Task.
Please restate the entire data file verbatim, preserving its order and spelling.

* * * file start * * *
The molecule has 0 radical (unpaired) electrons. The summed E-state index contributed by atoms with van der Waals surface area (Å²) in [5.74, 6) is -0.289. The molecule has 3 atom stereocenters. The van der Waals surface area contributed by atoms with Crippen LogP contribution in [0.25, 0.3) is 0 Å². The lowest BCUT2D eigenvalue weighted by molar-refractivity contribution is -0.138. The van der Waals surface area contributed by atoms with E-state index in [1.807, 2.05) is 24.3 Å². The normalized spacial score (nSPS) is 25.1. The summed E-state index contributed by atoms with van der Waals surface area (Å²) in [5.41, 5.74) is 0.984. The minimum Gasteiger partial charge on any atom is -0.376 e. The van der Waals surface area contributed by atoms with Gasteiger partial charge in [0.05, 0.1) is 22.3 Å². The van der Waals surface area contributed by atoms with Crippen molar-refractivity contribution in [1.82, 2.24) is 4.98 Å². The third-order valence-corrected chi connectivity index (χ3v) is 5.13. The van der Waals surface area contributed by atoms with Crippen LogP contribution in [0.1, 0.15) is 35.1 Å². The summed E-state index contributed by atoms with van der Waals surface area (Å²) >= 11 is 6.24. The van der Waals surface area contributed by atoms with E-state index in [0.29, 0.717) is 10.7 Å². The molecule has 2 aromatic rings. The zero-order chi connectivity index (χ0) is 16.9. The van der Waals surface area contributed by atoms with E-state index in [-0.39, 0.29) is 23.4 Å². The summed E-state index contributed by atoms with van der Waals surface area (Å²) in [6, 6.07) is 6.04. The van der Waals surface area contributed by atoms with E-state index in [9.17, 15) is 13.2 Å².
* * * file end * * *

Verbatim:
The molecule has 0 radical (unpaired) electrons. The summed E-state index contributed by atoms with van der Waals surface area (Å²) in [5.74, 6) is -0.289. The molecule has 3 atom stereocenters. The van der Waals surface area contributed by atoms with Crippen LogP contribution in [0.25, 0.3) is 0 Å². The lowest BCUT2D eigenvalue weighted by molar-refractivity contribution is -0.138. The van der Waals surface area contributed by atoms with E-state index in [1.807, 2.05) is 24.3 Å². The normalized spacial score (nSPS) is 25.1. The summed E-state index contributed by atoms with van der Waals surface area (Å²) in [5.41, 5.74) is 0.984. The minimum Gasteiger partial charge on any atom is -0.376 e. The van der Waals surface area contributed by atoms with Gasteiger partial charge in [0.05, 0.1) is 22.3 Å². The van der Waals surface area contributed by atoms with Crippen molar-refractivity contribution in [1.82, 2.24) is 4.98 Å². The third-order valence-corrected chi connectivity index (χ3v) is 5.13. The van der Waals surface area contributed by atoms with Crippen LogP contribution in [0.1, 0.15) is 35.1 Å². The summed E-state index contributed by atoms with van der Waals surface area (Å²) >= 11 is 6.24. The van der Waals surface area contributed by atoms with E-state index in [0.29, 0.717) is 10.7 Å². The molecule has 2 aromatic rings. The zero-order chi connectivity index (χ0) is 16.9. The van der Waals surface area contributed by atoms with E-state index in [-0.39, 0.29) is 23.4 Å². The summed E-state index contributed by atoms with van der Waals surface area (Å²) in [6, 6.07) is 6.04. The van der Waals surface area contributed by atoms with E-state index in [9.17, 15) is 13.2 Å².